In the following discussion we turn the clock one month forward and explore whether the patterns we found are indeed able to predict a higher than average growth in the COVID-19 death rates.
The initial analyses were conducted using data from May 10, 2020. On that day the US county-wise COVID-19 death rate average was 16.8 deaths per 100k population; on June 10 that number grew to 24.1.
The bar chart on the left compares these US-wide numbers with those obtained for the three patterns -- county sets #1-3 -- we discussed earlier. While these sets already had higher than average death rates in May, this discrepancy became even more dramatic in June.
The May to June increase of the death rate for all US counties was 7.3 deaths/100k on average. Conversely, the death rate increase for county sets #1-3 was consistently higher, 2-3 times the US-wide growth.
The bar chart on the right visualizes this remarkable difference. It impressively demonstrates the power of our software to identify patterns of data that will exhibit higher than average growth in the target variable. In the following we provide more detailed information for the three sets of counties we used as an example -- sets #1-3.
This pattern contains 106 US counties, all described by an aging population with high poverty rate, living in rural areas (see this page for more detail). In May 2020, 45 (42%) of these counties had a COVID-19 death rate greater than the then-prevailing US county average. In June this number grew to 53 (50%) with 9 counties joining this subset, while only one county barely left it.
The figure on the left plots the June county death rates sorted by the May county death rates, with the respective US-wide county death rate as the zero line. We chose a line plot over a bar chart since it better shows the peaks (each tick on the x-axis is one county).
We call the plot 'adjusted' since the blue curve represents the May death rates minus the US average in May, and the red curve represents the June death rates minus the US average in June.
In this plot it can be clearly observed that the growths in county death rates in June over May were vastly higher than the respective death rate declines. The pattern clearly predicts these strong upward trends.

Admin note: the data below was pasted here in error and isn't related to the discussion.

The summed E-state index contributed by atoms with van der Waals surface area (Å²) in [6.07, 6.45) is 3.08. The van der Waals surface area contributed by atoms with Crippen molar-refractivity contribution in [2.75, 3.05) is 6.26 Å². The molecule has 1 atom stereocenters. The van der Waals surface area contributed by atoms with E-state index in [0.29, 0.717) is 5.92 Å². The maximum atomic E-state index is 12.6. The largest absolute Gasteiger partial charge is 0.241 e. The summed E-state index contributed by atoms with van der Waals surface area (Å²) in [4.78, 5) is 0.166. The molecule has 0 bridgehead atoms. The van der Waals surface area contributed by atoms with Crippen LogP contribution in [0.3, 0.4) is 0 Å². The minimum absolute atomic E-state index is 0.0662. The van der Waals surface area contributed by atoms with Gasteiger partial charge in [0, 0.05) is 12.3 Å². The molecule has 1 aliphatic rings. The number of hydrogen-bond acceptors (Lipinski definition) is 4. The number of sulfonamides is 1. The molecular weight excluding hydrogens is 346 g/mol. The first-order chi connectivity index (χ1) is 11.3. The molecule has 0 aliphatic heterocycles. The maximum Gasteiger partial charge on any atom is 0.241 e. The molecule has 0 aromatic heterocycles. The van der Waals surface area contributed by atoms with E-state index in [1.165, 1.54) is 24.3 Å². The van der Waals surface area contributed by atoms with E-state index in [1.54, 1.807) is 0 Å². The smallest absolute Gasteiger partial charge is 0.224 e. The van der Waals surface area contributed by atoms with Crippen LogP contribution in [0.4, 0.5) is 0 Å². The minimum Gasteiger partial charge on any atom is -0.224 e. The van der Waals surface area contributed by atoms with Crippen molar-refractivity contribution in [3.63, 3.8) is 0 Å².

The figure on the right clarifies it even more. Here we plot the COVID-19 growth rate for each county in the pattern, adjusted for the US-wide growth. This is the real growth generated by the pattern itself, corrected for the overall trend. While some counties down-trended slightly, a large number experienced strong upward growth.
This stark contrast is also expressed in the two one-sided standard deviations, where the standard deviation for the counties experiencing positive adjusted growth is 43.7 deaths/100k, while the standard deviation for the others is a mere 6.0 (13%).
The 115 US counties in this pattern share three common attributes - their residents tend to sleep less than recommended by the CDC, they are under-educated and they tend to not have health insurance (refer to this page on how we derived this).
In May 2020, 51 (44%) of these counties had a COVID-19 death rate greater than the then-prevailing US county average. In June this number grew to 56 (49%) with 25 counties joining this subset, but 20 leaving it. So this pattern is somewhat more diverse than the one in set #1 above.
The figure on the left plots the June county death rates sorted by the May county death rates, with the respective US-wide county death rate as the zero line.
Even though it appears that many counties have recovered from their above-average COVID-19 death rates those who have not or are just seeing the spread's impact have been experiencing strong increases. This is clearly observed by the strong upward spikes.